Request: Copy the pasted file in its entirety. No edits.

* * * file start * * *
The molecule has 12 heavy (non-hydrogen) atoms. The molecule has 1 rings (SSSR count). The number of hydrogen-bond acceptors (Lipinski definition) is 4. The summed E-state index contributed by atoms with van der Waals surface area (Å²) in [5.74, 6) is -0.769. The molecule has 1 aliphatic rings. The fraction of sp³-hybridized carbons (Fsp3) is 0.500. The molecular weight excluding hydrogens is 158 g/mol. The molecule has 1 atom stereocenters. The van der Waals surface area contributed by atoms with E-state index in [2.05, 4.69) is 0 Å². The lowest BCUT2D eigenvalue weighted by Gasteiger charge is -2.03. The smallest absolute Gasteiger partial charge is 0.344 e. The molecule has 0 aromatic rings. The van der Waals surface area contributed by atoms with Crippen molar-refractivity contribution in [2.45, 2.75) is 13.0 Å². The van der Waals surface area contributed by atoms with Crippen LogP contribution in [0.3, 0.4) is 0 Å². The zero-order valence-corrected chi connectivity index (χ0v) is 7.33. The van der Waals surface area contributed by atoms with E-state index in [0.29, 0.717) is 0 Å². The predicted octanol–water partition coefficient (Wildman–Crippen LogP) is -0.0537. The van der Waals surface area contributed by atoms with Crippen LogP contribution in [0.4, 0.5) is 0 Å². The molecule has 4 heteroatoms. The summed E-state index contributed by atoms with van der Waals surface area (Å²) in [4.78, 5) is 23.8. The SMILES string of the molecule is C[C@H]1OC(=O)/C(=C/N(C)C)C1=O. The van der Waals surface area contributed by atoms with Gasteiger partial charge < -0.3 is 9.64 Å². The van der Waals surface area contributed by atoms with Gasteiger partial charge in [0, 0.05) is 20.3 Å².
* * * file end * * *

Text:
The molecule has 12 heavy (non-hydrogen) atoms. The molecule has 1 rings (SSSR count). The number of hydrogen-bond acceptors (Lipinski definition) is 4. The summed E-state index contributed by atoms with van der Waals surface area (Å²) in [5.74, 6) is -0.769. The molecule has 1 aliphatic rings. The fraction of sp³-hybridized carbons (Fsp3) is 0.500. The molecular weight excluding hydrogens is 158 g/mol. The molecule has 1 atom stereocenters. The van der Waals surface area contributed by atoms with E-state index in [2.05, 4.69) is 0 Å². The lowest BCUT2D eigenvalue weighted by Gasteiger charge is -2.03. The smallest absolute Gasteiger partial charge is 0.344 e. The molecule has 0 aromatic rings. The van der Waals surface area contributed by atoms with Crippen molar-refractivity contribution in [2.45, 2.75) is 13.0 Å². The van der Waals surface area contributed by atoms with Crippen LogP contribution in [0.3, 0.4) is 0 Å². The zero-order valence-corrected chi connectivity index (χ0v) is 7.33. The van der Waals surface area contributed by atoms with E-state index in [0.29, 0.717) is 0 Å². The predicted octanol–water partition coefficient (Wildman–Crippen LogP) is -0.0537. The van der Waals surface area contributed by atoms with Crippen LogP contribution in [0.4, 0.5) is 0 Å². The molecule has 4 heteroatoms. The summed E-state index contributed by atoms with van der Waals surface area (Å²) in [4.78, 5) is 23.8. The SMILES string of the molecule is C[C@H]1OC(=O)/C(=C/N(C)C)C1=O. The van der Waals surface area contributed by atoms with Gasteiger partial charge < -0.3 is 9.64 Å². The van der Waals surface area contributed by atoms with Gasteiger partial charge in [0, 0.05) is 20.3 Å².